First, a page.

Companies, individuals sentenced for deleting diesel emission controls

Updated Oct 24, 2023
Judge's gavel

U.S. Attorney for the Western District of Michigan Mark Totten Tuesday announced two companies and several individuals have been sentenced for violating the Clean Air Act by disabling the emissions control systems of semi-trucks.

U.S. District Court Judge Paul L. Maloney confirmed the felony convictions of corporate defendants Accurate Truck Service, LLC, and Griffin Transportation, Inc., both of Grand Rapids, Michigan and ordered the businesses to pay a combined maximum fine of $1 million ($500,000 each) and serve a year of probation.

Maloney also sentenced the owners of these businesses. Craig Scholten and Ryan Bos were each fined $6,000 and sentenced to a four-month term of home detention as a portion of their one-year probation sentence. Douglas Larsen was fined $7,500 and sentenced to two-month home detention as part of a one-year probation sentence. Scott DeKock was fined $10,000 and received one year of probation. In imposing the sentences, 

“This case is one of the largest of its kind ever charged in the United States and today’s sentences send a loud and clear message that polluters who break environmental laws will be held accountable,” said U.S. Attorney Mark Totten. “Environmental rules safeguard the water we drink, the lakes we fish, and the air we breathe. It’s critical that we protect our people and our planet from harmful pollutants.”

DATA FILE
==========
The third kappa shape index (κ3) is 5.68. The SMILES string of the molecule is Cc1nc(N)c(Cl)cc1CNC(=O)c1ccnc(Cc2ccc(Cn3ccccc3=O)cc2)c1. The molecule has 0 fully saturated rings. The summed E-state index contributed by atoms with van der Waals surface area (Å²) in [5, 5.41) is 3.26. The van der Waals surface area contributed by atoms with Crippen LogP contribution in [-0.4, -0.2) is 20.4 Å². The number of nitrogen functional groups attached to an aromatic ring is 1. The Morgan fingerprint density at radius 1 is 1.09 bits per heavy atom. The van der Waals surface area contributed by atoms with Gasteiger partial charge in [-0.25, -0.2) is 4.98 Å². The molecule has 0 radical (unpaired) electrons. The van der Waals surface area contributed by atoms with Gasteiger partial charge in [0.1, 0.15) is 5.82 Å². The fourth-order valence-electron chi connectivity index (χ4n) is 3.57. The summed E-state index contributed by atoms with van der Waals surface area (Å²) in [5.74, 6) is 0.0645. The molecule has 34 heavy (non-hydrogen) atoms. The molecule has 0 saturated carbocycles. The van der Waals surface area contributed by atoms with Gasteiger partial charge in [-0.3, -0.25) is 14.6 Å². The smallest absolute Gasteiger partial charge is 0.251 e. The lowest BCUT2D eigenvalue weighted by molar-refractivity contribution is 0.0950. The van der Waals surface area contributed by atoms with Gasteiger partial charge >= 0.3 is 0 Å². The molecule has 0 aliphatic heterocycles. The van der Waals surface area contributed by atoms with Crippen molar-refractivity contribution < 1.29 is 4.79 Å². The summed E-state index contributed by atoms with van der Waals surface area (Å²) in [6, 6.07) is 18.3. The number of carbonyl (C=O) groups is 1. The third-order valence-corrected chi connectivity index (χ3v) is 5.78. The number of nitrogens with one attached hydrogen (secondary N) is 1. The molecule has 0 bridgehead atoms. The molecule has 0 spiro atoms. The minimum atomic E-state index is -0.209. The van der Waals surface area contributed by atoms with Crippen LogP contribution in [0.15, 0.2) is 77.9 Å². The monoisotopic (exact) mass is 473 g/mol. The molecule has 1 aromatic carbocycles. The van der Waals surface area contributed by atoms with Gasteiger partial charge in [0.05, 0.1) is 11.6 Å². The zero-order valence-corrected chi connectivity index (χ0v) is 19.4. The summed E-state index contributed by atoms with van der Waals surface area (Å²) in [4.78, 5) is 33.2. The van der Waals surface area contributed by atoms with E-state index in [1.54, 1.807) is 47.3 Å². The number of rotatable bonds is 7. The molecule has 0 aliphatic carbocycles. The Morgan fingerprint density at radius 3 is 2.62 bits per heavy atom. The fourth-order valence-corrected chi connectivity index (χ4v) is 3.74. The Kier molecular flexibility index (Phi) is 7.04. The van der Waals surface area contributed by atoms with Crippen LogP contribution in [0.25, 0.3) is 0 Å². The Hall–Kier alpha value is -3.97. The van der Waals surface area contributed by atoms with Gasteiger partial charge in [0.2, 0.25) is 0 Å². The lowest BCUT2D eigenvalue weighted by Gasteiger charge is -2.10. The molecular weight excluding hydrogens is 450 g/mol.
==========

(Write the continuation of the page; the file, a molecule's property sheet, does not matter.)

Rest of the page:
According to a statement from Totten's office, the two companies, and the four individuals all pleaded guilty to charges of conspiring to violate the Clean Air Act.  According to public records filed in the case, Accurate Truck Service, LLC, is owned by Larsen, Scholten, and Bos. Griffin Transportation, Inc., is owned by Scholten and Bos. DeKock used to own a shipping company involved in the scheme.

Totten's statement said Accurate Truck Service, LLC, removed or altered the hardware components of trucks with heavy-duty diesel engines; these components controlled the vehicles’ emissions.  A separate company, Diesel Freak LLC, reprogrammed the engine computers of the trucks so that they would continue to function even after the hardware was removed or altered. 

This process is sometimes referred to as a “deletion,” that is, “deleting” the emissions controls from the vehicles. 

Griffin Transportation, Inc., and the company DeKock formerly owned engaged Accurate Truck Service, LLC, and Diesel Freak LLC to “delete” trucks owned, operated, or leased by the companies.  During the conspiracy, Diesel Freak LLC was involved in at least 362 deletions; Accurate Truck Service, LLC, in at least 83 deletions; Griffin Transportation, Inc., in at least 12 deletions; and DeKock’s former company in at least four deletions. 

Diesel Freak LLC, Diesel Freak LLC’s owner, Ryan Lalone, and Diesel Freak employee Wade Lalone are scheduled for sentencing before Maloney on Dec. 11.

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